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Monthly Pick > July 2018: A Tale for the Time Being

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message 1: by Reera, Bookmaster (new)

Reera | 272 comments Mod
We are finally reading A Tale for the Time Being by Ruth Ozeki! This book has been no. 1 on our Books & Boba's Suggested Reading Listopia since its inception.

I'm very excited to read this book because I bought it years ago and it's been collecting dust on my bookshelf ever since then. Apparently, there is some form of time travel in this novel. I've been told that the book falls under the magical realism genre.

As always, we strongly encourage folks to share their thoughts and comments here in the Goodoreads forums. You're also welcome to tag us on Twitter and send us questions or comments. :)


message 2: by Lauren (new)

Lauren | 111 comments YEEESSSS!!! I love this book! I can’t wait to read it again!


message 3: by Nicola (new)

Nicola  (violetsugarheart) | 17 comments Ooooh I've wanted to read this for ages, hopefully I can find the time to do so this month


message 4: by Lauren (new)

Lauren | 111 comments I finished reading the book - or rather, re-reading it. I just looked over my initial review I had done about it when I first read it back in 2014. Let's just say that the first time around, I was a naive audience for it; especially with regards to how the lines between fiction and reality blurred with Ruth and Oliver as characters.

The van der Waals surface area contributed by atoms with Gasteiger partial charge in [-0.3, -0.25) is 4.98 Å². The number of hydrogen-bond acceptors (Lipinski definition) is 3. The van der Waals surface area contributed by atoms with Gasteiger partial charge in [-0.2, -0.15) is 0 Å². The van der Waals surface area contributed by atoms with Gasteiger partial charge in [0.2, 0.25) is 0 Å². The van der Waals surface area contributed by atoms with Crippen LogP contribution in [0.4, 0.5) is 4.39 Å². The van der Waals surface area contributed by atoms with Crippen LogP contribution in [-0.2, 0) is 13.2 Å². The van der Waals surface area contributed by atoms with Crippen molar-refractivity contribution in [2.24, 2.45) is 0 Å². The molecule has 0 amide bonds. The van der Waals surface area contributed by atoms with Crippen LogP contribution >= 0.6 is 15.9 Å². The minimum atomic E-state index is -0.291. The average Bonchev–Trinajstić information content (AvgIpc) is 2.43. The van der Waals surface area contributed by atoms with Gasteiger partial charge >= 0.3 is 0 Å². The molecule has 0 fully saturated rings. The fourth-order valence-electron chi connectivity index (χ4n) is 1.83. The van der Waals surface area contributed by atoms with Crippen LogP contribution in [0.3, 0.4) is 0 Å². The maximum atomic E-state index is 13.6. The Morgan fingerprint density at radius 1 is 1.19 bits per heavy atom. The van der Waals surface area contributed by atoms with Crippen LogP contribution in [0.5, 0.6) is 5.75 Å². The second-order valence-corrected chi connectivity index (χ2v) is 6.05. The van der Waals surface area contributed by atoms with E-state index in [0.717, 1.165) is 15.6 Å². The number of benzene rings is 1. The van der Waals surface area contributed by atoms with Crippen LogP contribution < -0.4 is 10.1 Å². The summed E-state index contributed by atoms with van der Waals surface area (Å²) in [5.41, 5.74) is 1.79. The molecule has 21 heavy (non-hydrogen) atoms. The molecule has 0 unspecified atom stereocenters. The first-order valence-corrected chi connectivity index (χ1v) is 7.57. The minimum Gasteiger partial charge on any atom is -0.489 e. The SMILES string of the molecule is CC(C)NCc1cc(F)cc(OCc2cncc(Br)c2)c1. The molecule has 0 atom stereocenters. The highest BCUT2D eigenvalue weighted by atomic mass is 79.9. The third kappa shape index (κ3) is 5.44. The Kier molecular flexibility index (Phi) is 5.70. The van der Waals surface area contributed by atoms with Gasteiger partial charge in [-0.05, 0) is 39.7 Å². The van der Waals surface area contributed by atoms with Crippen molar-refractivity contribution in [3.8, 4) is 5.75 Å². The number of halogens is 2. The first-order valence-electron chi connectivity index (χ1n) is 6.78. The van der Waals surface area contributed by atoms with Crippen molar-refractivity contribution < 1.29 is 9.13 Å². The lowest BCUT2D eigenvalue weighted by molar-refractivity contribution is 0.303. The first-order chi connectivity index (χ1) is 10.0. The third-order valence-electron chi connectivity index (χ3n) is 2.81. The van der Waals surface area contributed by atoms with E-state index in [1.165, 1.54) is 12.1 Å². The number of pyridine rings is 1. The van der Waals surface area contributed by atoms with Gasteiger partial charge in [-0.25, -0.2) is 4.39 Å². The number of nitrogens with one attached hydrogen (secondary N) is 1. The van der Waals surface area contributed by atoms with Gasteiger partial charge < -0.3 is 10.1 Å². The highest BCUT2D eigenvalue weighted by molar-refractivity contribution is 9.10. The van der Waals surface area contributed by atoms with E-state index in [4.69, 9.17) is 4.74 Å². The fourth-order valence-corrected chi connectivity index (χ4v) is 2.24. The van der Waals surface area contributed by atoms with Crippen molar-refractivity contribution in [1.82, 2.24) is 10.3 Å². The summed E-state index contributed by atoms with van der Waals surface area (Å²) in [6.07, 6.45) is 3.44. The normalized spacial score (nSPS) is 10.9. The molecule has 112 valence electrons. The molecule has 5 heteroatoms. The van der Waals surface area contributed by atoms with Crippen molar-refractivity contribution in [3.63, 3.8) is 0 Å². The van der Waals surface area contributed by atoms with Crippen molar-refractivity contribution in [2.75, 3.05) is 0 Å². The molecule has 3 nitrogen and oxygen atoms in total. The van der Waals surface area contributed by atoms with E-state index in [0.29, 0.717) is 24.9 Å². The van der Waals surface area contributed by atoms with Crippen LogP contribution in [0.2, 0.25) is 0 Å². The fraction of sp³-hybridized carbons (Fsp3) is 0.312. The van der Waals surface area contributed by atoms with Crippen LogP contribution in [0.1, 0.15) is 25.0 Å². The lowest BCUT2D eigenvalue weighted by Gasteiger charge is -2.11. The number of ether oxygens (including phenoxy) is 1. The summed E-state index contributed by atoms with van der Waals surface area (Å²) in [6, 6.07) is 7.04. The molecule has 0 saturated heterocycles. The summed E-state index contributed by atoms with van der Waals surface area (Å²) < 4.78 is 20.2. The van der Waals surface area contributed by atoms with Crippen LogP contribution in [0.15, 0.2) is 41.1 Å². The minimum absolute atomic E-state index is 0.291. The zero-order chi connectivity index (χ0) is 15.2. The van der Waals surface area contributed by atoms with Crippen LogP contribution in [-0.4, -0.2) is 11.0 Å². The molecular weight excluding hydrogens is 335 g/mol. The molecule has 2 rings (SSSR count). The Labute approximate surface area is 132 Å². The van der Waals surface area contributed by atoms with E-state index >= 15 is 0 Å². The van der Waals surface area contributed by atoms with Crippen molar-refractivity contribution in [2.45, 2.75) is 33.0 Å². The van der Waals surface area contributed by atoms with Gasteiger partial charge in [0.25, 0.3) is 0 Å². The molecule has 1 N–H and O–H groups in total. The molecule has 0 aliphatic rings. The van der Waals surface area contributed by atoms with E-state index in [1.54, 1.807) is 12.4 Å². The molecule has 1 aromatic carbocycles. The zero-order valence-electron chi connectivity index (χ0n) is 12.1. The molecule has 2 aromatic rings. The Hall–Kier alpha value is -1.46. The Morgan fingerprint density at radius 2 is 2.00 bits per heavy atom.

I went into reading it this time around with a better understanding of the elements this novel is composed of, and I must say that I'm glad I waited this long before reading it again, for there were some parts that I had completely forgotten about.

The book felt more introspective this time around, as I took in the magical realism, quantum physics, and Oliver's out-of-this-world hypotheses in strive. The philosophy about time beings felt deeper than before, and I felt a weight to it that I can only identify as the awareness of one's own mortality.

Maybe it's because of my own struggles as a writer that I was able to relate to Ruth more; as opposed to back in 2014 when I had only one book under my belt. Perhaps it's because I've gotten older that I feel the need to protect Nao when she is being bullied by the other kids at her school.

(Meanwhile, I cannot help but compare Ruth and Oliver's quirky community members to that of the cast of like minded characters in the 90's show, "Northern Exposure." I can't believe I overlooked that before!)

It was just as engaging of a read a second time around. I await to hear everyone else's thoughts; especially from those who read it for the first time.


message 5: by Julie (new)

Julie (3x5books) | 30 comments Like Reera, I listened to this one on audiobook. I liked it.

It’s interesting how the book feels like it’s keeping you at arm’s length. Both stories are like diary entries (it’s really tempting to read the Ruth portions as a veiled record/impression of Ozeki’s life on Cortes Island).

The blending of Zen Buddhism with quantum theory was also neat (“Up, down, same thing” vs. the multiple uses of Schrödinger’s cat and smearing). I get that placing Nao in the path of something deadly and (view spoiler)

The Yasutani family story is really compelling.


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